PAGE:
Cheese wax also does not biodegrade quickly enough to be useful in compost and may take hundreds of years to break down completely. Even in optimal conditions, cheese wax will take several years to break down.

If you have a lot of cheese wax that you don’t want to throw into landfill, there are other ways of re-using it. You can melt it down to make crafts, make wax seals for bottles or envelopes, or even make candles.

Cheese wax is only compostable if it is made from beeswax. Most commercially available waxed cheese isn’t made with beeswax, but you may be able to source it from specialist online retailers.

Can You Compost Cottage Cheese?

Cottage cheese is fresh cheese curd, also referred to as curds and whey. It is made by draining the cheese, which keeps the curds loose, rather than pressing it to make regular cheese.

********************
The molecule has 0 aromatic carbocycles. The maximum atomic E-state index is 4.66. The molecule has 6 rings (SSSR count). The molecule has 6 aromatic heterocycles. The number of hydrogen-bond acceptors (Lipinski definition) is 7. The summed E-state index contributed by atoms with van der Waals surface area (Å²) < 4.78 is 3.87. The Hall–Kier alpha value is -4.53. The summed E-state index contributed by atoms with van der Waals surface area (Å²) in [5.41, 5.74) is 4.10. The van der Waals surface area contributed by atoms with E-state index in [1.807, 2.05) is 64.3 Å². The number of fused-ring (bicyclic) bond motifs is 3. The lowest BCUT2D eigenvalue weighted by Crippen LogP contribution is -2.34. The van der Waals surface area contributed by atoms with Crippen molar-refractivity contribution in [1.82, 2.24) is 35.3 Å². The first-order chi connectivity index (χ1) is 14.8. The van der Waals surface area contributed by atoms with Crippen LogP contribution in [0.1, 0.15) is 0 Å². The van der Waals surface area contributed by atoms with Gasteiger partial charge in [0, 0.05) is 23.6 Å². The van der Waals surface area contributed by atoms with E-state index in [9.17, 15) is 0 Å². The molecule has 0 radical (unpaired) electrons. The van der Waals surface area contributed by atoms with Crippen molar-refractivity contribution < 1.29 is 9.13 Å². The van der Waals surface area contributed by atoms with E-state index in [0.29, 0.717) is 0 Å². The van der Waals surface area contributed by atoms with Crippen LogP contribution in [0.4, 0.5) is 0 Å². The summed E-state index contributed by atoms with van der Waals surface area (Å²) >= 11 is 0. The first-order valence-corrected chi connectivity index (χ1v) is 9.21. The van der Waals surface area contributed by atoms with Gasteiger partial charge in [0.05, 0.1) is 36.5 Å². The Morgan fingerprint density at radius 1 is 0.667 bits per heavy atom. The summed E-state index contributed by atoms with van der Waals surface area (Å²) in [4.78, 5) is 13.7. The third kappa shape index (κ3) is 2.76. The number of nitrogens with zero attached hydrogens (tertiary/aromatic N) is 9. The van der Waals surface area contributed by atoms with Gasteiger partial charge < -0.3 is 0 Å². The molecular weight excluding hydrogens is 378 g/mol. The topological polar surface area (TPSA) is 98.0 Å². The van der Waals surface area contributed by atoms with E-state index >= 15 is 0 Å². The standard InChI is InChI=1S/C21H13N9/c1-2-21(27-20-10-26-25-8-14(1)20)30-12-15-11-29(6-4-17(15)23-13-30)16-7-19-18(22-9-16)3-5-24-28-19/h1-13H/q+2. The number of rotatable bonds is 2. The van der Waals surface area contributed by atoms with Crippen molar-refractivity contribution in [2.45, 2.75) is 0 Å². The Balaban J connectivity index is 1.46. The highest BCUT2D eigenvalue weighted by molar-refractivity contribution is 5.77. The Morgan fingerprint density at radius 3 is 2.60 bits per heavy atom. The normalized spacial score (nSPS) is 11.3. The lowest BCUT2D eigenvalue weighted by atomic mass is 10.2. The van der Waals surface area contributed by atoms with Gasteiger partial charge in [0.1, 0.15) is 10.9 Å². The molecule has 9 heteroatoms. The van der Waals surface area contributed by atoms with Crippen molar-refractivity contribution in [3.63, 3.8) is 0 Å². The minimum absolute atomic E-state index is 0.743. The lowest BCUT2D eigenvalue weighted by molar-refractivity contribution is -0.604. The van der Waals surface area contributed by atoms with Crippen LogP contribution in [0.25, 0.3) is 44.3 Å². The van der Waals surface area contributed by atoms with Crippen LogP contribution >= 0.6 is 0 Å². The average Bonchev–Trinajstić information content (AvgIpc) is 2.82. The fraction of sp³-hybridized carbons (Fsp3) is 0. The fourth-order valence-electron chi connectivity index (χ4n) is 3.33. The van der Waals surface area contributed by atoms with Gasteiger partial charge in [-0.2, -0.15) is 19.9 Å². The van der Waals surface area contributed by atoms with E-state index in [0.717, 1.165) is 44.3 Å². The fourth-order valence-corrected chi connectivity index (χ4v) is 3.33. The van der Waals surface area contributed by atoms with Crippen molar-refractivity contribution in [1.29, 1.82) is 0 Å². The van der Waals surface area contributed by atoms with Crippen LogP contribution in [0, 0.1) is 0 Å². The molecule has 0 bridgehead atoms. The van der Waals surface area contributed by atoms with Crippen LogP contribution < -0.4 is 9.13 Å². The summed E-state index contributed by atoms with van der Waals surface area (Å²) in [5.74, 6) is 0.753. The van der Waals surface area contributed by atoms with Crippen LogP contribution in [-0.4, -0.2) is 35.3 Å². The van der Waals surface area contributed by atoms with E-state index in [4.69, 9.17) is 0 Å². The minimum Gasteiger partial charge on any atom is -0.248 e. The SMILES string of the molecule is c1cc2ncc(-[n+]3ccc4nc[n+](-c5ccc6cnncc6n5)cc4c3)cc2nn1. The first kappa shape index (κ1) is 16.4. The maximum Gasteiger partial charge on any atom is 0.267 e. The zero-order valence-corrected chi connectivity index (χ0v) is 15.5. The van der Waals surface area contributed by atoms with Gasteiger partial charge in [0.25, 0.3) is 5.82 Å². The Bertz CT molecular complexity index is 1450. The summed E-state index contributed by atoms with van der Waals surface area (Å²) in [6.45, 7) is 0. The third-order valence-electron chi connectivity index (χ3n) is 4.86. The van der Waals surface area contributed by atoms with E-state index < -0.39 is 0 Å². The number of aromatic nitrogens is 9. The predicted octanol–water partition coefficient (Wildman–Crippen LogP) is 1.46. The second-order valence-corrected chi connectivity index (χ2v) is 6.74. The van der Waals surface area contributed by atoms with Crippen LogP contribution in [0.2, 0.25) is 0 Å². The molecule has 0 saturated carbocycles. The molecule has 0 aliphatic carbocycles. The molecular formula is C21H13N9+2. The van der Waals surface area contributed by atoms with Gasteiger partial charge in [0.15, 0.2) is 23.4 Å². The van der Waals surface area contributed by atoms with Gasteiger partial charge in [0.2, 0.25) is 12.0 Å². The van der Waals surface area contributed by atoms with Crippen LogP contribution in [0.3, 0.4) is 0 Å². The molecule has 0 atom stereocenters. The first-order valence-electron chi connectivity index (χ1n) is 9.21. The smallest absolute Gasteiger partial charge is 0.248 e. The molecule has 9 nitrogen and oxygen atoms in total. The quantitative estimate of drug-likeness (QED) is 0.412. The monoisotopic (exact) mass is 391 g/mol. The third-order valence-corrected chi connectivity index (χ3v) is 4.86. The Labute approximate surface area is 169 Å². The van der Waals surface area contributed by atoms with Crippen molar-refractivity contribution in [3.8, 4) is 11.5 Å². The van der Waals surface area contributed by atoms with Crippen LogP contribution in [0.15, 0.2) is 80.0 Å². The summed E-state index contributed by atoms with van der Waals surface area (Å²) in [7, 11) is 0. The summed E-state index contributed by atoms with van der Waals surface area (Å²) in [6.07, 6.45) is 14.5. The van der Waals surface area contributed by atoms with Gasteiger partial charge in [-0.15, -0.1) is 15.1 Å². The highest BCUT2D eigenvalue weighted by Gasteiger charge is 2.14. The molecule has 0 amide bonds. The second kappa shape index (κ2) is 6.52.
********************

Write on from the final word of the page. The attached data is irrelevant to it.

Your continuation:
As with other dairy products, cottage cheese is not usually recommended to compost. This recommendation is due to the same reasons as to why you can’t compost regular cheese.

If you have a compost system designed to compost items like this, you can put cottage cheese into the compost pile the same way as other cheese products.

How to Compost Cheese

If you are going to compost cheese, make sure you limit the amount you add to avoid any adverse effects to the composting process. 

Cheese won’t add a lot of nutrients to your compost, and many think that the potential problems outweigh the benefit of adding it.

Be sure to add plenty of carbon-rich, brown materials if you add cheese to your compost pile. Mixing them in with compost already decomposing and other dry materials like leaves, is best.

I advise that if you are open-air composting, don’t add cheese to your compost bin or heap as it will create bad compost smells and attract scavengers.

If you are vermicomposting, cheese should also not be added to worm farms. Worms don’t digest dairy products and other items with lactose well. 

Organic material in high fat content, over one-third, delays the decomposition process, so it can also lead to the cheese not fully decomposing.